The Curator as Canary or Crony

laura hoptman and maurizio cattelan getty The Curator as Canary or CronyThe return to the Museum of Modern Art of Laura Hoptman is a triumphant homecoming and something of a shock to the art world. She begins her job as a curator in the Department of Painting and Sculpture Nov. 1, nearly a decade after her original departure. Ms. Hoptman, 48, has come under fire in the past for promoting artwork by her friends, but she also has a reputation among some as a canary in the coal mine of contemporary art. That’s why the usually trend-shy institution says it is bringing her back: So she can spot stars before they become famous, or too expensive to acquire.

“Not that many people,” said Ann Temkin, the museum’s chief curator of painting and sculpture, “can be buying art at the present moment that 10, 20 or 50 years later turns out to have been exactly the right thing to buy.” She called Ms. Hoptman’s acquisitions record “marvelous.”

“I have had a reputation as kind of a picker,” Ms. Hoptman said, “but that’s less interesting to me than being able to put together shows that are interesting and relevant to a larger audience.”

Ms. Hoptman served an assistant curator in MoMA’s Department of Drawings from 1995 to 2001. She went on to run the contemporary art department at the Carnegie Museum of Art in Pittsburgh, where she organized the 2004-2005 Carnegie International. (Ms. Hoptman credits the massive contemporary art survey–and the three years she spent traveling to prepare for it–for her international perspective.) She is now leaving her job as a senior curator at the New Museum. There, she curated “Brion Gysin: Dream Machine,” among other shows.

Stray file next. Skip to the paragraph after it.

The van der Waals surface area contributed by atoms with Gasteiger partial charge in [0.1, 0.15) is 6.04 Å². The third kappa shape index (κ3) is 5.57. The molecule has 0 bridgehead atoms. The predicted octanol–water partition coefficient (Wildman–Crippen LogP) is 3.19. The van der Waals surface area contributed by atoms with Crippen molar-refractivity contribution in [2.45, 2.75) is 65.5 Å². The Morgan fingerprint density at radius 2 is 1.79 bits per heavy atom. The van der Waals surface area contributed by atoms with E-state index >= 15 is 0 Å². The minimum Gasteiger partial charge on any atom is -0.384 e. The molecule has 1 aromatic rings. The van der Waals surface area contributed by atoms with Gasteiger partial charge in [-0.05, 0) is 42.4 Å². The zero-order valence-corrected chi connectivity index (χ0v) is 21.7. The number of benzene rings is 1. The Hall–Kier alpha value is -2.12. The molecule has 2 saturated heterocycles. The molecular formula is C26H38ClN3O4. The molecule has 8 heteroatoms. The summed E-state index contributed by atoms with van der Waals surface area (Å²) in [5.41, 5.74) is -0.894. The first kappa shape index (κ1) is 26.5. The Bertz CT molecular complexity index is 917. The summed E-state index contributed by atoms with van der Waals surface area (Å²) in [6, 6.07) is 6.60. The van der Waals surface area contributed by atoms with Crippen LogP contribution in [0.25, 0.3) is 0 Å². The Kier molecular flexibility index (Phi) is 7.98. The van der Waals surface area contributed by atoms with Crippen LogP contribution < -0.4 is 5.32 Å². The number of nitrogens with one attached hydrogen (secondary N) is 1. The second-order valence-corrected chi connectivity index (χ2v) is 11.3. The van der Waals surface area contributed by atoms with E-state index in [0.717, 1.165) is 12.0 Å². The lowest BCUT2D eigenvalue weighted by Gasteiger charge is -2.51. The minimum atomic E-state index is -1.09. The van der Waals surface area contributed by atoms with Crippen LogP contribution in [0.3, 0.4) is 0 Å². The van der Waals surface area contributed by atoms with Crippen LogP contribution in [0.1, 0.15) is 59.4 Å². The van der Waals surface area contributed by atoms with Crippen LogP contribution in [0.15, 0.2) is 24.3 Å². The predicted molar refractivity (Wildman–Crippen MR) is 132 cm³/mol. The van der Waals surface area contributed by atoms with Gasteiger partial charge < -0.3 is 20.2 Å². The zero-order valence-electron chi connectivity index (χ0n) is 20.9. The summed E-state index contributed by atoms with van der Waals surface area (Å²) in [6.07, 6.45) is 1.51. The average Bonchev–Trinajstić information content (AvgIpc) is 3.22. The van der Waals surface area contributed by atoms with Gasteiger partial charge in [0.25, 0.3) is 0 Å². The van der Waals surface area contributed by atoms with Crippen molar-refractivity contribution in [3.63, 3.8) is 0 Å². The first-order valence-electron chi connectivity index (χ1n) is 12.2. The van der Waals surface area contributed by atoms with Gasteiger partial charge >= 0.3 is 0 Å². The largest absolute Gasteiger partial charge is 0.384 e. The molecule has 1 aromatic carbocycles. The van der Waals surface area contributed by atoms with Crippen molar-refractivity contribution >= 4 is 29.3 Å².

The curator initially made her name contributing to MoMA’s “Projects” series, exhibitions organized by associate curators spotlighting individual emerging artists. Some of her choices, including the figurative painters John Currin, Elizabeth Peyton and Luc Tuymans, were gutsy for the time, and each of those artists would go on to art-world superstardom. All of them were in their 30s at this point, and far from unknown within the art world, of course. Indeed, one critic of Ms. Hoptman noted that she had more of a talent for spotting a good scene than for spotting good art. But, as Ms. Temkin said, “To be able to select artists who are on the cusp of being recognized as really major figures is a difficult thing to do.”

Ms. Hoptman’s role in “Projects” also stirred colleagues and art professionals to question her tendency to promote work by her friends, such as Ms. Peyton and Mr. Tuymans. These criticisms followed her to the New Museum, where she mounted a retrospective by Ms. Peyton–who was admittedly, by then, internationally known–and featured work by friend Jeremy Deller. Both artists also show at Gavin Brown Enterprises, where Ms. Hoptman’s husband, painter Verne Dawson, also shows, a relationship that did not go unnoticed.

In artist William Powhida’s infamous cartoon in the Brooklyn Rail, “How the New Museum Committed Suicide with Banality,” Mr. Dawson is caricatured, saying, “Gavin really believes in my art. It has nothing to do with my wife being a curator at the New Museum.” Mr. Powhida told The Observer he drew the cartoon to stress “just how closely connected the art world seems to be.”